Welcome to Eater's column, Decanted, in which wine whiz Talia Baiocchi guides us through the treacherous world of New York wine lists. Today: Lincoln.
There is surely a little gas left in Adam Platt's Starship Enterprise, but is Wine Director Aaron Von Rock the Captain Kirk to Chef Benno's Spock? Perhaps, but despite the ease in which Lincoln can be likened to Star Trek's depiction of interplanetary warfare, one cannot fictionalize the hard realities of the restaurant's shortcomings. Unfortunately, the wine list is one of them.
Wine Director Aaron Von Rock—formerly of Verbena and most recently of Telepan—is a veteran of the industry. Clearly, he has a deep knowledge of wine, but what he lacks at Lincoln is savvy. The list reads like any number of Italian lists fashioned several years ago. The selections favor the safe and recognizable over the unique; the list lacks even a glimmer of progressiveness. However, this may be a conscious decision built around the inevitable gang of fussy pre-operatic folk that are sure to crowd the Enterprise. So be it.
The real problem is less about the specific producers chosen and more about the appropriateness of the list in the context of what Chef Benno and the Patina Group seem to want the Lincoln to be. It's great that half the list falls under $100, but how much sense does it make to have a sizable selection of wines around $45 when several appetizers will run you more than half that? Affordability isn't necessarily something to complain about in and of itself, but when the list's high end is thin and stacked with wines far too young to consider (even the verticals toward the back of the list barely graze the mid 90s), it seems to be at odds with the restaurant. In other words, it's easy to wonder whether everyone behind the Lincoln is on the same page.
The mark-ups are much kinder than one might expect from a 20 million dollar restaurant with $20 tripe and a slew of bills to pay. That's appreciated. But if Lincoln is striving to be a top-shelf Italian restaurant helmed by one of the country's most talented chefs, the wine list should be a lot better than it is. There's little doubt that Aaron Von Rock is capable of co-captaining the craft, but as it stands, it's still in need of some serious servicing.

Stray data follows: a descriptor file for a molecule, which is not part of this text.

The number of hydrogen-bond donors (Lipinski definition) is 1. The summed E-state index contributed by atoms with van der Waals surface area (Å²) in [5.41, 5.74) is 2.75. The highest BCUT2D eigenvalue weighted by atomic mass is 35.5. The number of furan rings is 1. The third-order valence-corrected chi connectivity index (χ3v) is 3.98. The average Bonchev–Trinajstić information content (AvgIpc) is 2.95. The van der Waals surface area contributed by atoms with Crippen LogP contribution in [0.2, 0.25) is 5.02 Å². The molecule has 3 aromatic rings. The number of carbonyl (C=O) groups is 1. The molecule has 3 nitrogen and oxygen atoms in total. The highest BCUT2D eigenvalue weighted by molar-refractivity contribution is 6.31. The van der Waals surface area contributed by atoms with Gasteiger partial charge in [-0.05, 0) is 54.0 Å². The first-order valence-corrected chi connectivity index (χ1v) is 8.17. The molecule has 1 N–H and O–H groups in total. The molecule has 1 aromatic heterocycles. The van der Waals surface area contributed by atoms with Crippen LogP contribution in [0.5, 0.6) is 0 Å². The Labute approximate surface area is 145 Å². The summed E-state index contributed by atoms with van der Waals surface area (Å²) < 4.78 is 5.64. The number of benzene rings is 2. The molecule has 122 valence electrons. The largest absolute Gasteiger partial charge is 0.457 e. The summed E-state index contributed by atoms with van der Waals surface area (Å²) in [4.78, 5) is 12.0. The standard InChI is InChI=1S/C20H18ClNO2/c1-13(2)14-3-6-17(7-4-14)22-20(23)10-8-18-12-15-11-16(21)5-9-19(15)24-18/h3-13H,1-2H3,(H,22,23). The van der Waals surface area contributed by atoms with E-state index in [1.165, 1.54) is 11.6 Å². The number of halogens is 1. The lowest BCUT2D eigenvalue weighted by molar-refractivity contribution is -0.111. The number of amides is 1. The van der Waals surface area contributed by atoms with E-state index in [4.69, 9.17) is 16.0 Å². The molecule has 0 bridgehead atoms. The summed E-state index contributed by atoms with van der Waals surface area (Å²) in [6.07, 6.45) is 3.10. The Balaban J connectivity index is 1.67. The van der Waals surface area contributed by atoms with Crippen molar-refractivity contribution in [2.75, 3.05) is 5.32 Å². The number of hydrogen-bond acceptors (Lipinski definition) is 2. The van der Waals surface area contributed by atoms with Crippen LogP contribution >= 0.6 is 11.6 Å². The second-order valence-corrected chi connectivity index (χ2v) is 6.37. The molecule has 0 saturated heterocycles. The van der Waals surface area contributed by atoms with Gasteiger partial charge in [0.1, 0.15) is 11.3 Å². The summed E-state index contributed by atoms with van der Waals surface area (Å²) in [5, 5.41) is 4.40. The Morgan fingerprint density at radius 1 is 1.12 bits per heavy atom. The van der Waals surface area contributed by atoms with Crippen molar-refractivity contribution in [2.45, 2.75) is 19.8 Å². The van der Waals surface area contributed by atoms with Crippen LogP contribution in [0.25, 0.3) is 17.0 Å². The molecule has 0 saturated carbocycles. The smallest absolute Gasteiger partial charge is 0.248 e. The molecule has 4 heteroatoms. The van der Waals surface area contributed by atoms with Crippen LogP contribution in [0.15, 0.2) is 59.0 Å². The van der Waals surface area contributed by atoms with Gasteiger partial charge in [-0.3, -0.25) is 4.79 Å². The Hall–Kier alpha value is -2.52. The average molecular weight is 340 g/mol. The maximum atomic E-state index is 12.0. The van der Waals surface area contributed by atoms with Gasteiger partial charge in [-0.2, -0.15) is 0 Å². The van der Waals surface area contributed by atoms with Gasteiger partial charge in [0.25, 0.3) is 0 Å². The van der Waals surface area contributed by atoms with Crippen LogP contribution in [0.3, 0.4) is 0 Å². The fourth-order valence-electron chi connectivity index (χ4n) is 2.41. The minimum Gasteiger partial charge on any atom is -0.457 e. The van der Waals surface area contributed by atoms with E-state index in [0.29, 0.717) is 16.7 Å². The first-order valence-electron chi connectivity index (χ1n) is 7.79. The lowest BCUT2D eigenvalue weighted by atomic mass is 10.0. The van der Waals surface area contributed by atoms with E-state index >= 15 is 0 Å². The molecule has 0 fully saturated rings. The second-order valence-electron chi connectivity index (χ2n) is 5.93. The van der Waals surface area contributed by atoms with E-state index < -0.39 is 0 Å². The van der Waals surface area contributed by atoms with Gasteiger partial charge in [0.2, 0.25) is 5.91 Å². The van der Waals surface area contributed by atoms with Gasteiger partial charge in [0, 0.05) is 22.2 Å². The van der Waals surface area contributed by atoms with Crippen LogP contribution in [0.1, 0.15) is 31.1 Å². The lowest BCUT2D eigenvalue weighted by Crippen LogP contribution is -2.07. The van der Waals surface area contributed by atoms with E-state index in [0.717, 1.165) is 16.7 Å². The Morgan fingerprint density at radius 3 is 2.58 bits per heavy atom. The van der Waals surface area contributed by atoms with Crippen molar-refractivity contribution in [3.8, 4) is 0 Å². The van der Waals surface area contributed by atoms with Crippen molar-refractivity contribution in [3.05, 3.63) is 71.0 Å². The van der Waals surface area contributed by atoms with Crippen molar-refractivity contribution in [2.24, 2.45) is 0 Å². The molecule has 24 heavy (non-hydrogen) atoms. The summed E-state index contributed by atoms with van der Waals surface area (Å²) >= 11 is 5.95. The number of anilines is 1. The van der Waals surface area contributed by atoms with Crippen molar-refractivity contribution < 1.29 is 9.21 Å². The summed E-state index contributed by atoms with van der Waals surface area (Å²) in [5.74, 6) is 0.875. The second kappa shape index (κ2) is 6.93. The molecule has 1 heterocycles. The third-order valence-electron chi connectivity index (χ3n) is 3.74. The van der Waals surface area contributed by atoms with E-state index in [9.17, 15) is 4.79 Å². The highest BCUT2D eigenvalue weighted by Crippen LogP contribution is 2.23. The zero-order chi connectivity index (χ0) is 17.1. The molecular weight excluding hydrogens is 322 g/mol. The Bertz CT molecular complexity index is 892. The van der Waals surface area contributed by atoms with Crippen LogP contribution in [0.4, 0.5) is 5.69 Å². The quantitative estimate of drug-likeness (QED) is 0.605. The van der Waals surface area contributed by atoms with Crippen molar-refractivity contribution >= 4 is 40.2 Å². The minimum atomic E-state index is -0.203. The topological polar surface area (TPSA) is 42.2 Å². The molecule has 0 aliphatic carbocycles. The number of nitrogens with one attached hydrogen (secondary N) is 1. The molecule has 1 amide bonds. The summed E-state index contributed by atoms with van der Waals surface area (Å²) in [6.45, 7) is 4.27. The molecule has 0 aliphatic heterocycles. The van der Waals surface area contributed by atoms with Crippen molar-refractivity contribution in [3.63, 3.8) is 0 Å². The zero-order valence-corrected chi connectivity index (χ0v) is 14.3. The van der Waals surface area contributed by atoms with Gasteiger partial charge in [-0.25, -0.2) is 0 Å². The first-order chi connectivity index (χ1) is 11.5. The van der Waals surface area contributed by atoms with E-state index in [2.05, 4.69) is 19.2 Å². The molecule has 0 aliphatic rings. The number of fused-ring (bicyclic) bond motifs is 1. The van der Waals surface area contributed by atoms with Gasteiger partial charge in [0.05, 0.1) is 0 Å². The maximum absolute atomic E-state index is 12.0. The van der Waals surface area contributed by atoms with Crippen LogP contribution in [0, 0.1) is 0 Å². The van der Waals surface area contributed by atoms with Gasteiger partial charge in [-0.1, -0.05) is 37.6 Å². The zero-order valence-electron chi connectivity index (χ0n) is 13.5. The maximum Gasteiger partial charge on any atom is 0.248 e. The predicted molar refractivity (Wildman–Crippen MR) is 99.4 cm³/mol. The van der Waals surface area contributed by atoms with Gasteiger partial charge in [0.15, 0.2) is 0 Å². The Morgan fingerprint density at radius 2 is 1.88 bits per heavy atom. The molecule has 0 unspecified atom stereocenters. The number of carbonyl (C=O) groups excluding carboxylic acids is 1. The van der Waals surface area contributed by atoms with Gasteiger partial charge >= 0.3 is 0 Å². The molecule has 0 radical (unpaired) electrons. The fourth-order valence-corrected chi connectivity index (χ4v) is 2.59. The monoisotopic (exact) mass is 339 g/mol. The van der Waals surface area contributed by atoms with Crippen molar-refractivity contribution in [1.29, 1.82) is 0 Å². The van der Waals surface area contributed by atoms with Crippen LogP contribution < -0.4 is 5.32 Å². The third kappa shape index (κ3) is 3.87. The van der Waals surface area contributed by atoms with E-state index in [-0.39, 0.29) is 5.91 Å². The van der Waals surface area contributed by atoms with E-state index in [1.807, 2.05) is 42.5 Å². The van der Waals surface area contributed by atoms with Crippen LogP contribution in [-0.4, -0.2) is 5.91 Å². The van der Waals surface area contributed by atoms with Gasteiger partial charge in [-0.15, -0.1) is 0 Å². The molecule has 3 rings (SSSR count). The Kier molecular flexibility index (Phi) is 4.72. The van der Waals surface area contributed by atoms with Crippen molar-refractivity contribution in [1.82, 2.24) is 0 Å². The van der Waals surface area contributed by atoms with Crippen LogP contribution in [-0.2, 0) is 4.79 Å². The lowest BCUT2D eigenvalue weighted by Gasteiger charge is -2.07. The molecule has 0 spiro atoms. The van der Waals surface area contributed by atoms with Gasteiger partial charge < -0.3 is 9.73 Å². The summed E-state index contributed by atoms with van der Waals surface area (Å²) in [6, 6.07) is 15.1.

Bang For Your Buck
Pinot Bianco 'Vorberg' 2006, Terlano $65
One of the finest Pinot Biancos out of Italy. Aged on the lees for 12 months and capable of outliving most of the PB produced in Italy. Only a small quantity of this vintage made it to the US and most has already been consumed.
Verdicchio dei Castelli di Jesi Riserva 'San Paolo' 2005, Pievalta $65
New project from Barone Pizzini, an estate originating in Lombardia that is most famous for their Franciacortas. This is also lees-aged (24 months) and is a richer take on Le Marche's star white variety.
Valle d'Aosta Rosso 'Clos de l'Enfer 2007, Enfer Arvier $60
Single vineyard bottling from the DOC of L'Enfer D'Arvier, set into the steep hillsides of the Valle d'Aosta. A blend of Petit Rouge, Mayolet, Pinot Noir, Vien de Nus sourced from vines ranging from 80-100 years old. Barrel-aged and a bit more muscular than the wines typically associated with this region.
Colline del Genovesato Rosso 'Il Granaccio' 2008, Bisson $55
100% Grenache from the Italian Riviera that stands as a testament to how well this grape does here. A totally unique expression of the variety: concentrated, hugely aromatic, and lithe.
Soffocone 2007, Bibi Graetz $75
Bibi Graetz is an artist turned winemaker whose Tuscan wines have found a real stronghold in NYC. The Soffocone is sourced from the hills overlooking Florence, and is consistently a solid go to for just about any walk of wine drinker.
Off The Beaten Track
Santa Chiara Pagliaro 2008, Paolo Bea $85
Perhaps the finest vintage of Santa Chiara that paolo bea has ever made. Polished, complex, and a true beacon for those winemakers looking to make skin-fermented white wines. Orange, savory, and great wine to bridge the fish/meat gap with.
Kalterersee Auslese Classico Superiore 2009, Caldaro $40
If you're going by the German Prädikat system for designating wine, "Auslese" would suggest that this is a late harvest red wine. However, Auslese literally means "selected harvest" and here the word is literal (i.e. has to do with selection and not ripeness). 95% Schiava (local to Alto Adige) and 5% Lagrein (also local). 100% confusing
Muller Thurgau 2009, Muri Gries $40
This mutant varietal invented in the late 1800s is now one of the most widely planted new breeds in all of Europe. Clean, aromatic, and huggable. Here from one of the more interesting small producers out of Alto Adige.
Valpolicella'Ca' Fiui' 2009, Corte Sant' Alda $45
This is vinified via the Ripasso method (the fresh juice is passed through the skins and must of the dried Amarone grapes), but it dares not sacrifice any freshness in exchange for concentration. From one of our favorite producers in the Veneto, this is forward, spicy, and charmingly rustic.
Nothing under $40, but several right on the mark and you'll do better with the whites.
Break The Bank
Taurasi Radici 1999, Mastroberardino $140
The benchmark for Aglianico in Campania. Beautifully integrated and bursting with dust and minerality. If there is any bottling that warrants Aglianico's designation as the "Barolo of the South" it's this guy.
Barbaresco 'Santo Stefano' 1999, Bruno Giacosa $285
The mention of Giacosa gets wine geeks giddy. He is one of Italy's greatest winemakers (if not the greatest). His 99s are just now starting to unwind and show their stuff. Give this a splash in the decanter to break through the trademark austerity.
'Rocche del Faletto' Riserva 2004, Bruno Giacosa $750
A wine with tremendous potential, but one that's an absolute asshole at present. So tight and locked down that it will take a decade to get through to it. Not worth shelling the coin for a wine that should be in the cellar, not on the list.